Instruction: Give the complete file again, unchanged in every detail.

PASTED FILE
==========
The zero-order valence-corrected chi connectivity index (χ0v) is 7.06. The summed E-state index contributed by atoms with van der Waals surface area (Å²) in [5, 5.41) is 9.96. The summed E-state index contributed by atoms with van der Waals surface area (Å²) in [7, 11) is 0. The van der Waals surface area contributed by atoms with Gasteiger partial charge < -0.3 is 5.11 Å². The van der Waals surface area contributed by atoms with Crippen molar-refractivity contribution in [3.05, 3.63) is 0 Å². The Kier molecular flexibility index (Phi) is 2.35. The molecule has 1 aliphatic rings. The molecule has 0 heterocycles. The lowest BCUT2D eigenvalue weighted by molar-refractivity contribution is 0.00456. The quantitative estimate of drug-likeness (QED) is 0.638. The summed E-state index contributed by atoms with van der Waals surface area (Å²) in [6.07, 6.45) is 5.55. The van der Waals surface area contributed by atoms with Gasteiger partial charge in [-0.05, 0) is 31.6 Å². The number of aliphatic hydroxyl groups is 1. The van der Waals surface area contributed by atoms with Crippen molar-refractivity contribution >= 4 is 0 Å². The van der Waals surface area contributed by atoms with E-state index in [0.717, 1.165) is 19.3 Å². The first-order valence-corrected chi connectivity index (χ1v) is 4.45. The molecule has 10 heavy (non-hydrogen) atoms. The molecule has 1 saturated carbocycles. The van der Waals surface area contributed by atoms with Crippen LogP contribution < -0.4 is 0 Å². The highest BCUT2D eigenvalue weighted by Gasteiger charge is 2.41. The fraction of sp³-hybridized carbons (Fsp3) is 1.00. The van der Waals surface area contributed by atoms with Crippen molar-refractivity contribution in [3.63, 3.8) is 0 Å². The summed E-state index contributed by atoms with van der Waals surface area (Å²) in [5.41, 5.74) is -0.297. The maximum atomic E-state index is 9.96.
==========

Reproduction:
The zero-order valence-corrected chi connectivity index (χ0v) is 7.06. The summed E-state index contributed by atoms with van der Waals surface area (Å²) in [5, 5.41) is 9.96. The summed E-state index contributed by atoms with van der Waals surface area (Å²) in [7, 11) is 0. The van der Waals surface area contributed by atoms with Gasteiger partial charge < -0.3 is 5.11 Å². The van der Waals surface area contributed by atoms with Crippen molar-refractivity contribution in [3.05, 3.63) is 0 Å². The Kier molecular flexibility index (Phi) is 2.35. The molecule has 1 aliphatic rings. The molecule has 0 heterocycles. The lowest BCUT2D eigenvalue weighted by molar-refractivity contribution is 0.00456. The quantitative estimate of drug-likeness (QED) is 0.638. The summed E-state index contributed by atoms with van der Waals surface area (Å²) in [6.07, 6.45) is 5.55. The van der Waals surface area contributed by atoms with Gasteiger partial charge in [-0.05, 0) is 31.6 Å². The number of aliphatic hydroxyl groups is 1. The van der Waals surface area contributed by atoms with Crippen molar-refractivity contribution >= 4 is 0 Å². The van der Waals surface area contributed by atoms with E-state index in [0.717, 1.165) is 19.3 Å². The first-order valence-corrected chi connectivity index (χ1v) is 4.45. The molecule has 10 heavy (non-hydrogen) atoms. The molecule has 1 saturated carbocycles. The van der Waals surface area contributed by atoms with Crippen LogP contribution < -0.4 is 0 Å². The highest BCUT2D eigenvalue weighted by Gasteiger charge is 2.41. The fraction of sp³-hybridized carbons (Fsp3) is 1.00. The van der Waals surface area contributed by atoms with Crippen molar-refractivity contribution in [3.63, 3.8) is 0 Å². The summed E-state index contributed by atoms with van der Waals surface area (Å²) in [5.41, 5.74) is -0.297. The maximum atomic E-state index is 9.96.